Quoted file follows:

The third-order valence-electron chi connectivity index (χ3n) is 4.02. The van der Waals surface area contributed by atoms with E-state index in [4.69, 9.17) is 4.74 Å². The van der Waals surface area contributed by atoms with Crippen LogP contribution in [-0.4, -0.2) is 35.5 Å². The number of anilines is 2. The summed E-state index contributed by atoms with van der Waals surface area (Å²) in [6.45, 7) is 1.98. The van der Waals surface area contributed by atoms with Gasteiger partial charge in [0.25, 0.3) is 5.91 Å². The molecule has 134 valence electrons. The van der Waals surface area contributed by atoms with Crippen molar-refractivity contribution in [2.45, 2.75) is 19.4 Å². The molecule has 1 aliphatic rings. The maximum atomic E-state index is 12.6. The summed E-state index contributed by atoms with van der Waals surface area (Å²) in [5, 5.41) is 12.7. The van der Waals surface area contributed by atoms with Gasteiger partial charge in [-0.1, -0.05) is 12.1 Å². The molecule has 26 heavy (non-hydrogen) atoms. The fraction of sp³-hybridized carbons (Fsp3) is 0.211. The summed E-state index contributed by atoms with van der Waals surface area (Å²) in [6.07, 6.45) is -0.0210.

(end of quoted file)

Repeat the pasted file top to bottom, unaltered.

The third-order valence-electron chi connectivity index (χ3n) is 4.02. The van der Waals surface area contributed by atoms with E-state index in [4.69, 9.17) is 4.74 Å². The van der Waals surface area contributed by atoms with Crippen LogP contribution in [-0.4, -0.2) is 35.5 Å². The number of anilines is 2. The summed E-state index contributed by atoms with van der Waals surface area (Å²) in [6.45, 7) is 1.98. The van der Waals surface area contributed by atoms with Gasteiger partial charge in [0.25, 0.3) is 5.91 Å². The molecule has 134 valence electrons. The van der Waals surface area contributed by atoms with Crippen molar-refractivity contribution in [2.45, 2.75) is 19.4 Å². The molecule has 1 aliphatic rings. The maximum atomic E-state index is 12.6. The summed E-state index contributed by atoms with van der Waals surface area (Å²) in [5, 5.41) is 12.7. The van der Waals surface area contributed by atoms with Gasteiger partial charge in [-0.1, -0.05) is 12.1 Å². The molecule has 26 heavy (non-hydrogen) atoms. The fraction of sp³-hybridized carbons (Fsp3) is 0.211. The summed E-state index contributed by atoms with van der Waals surface area (Å²) in [6.07, 6.45) is -0.0210.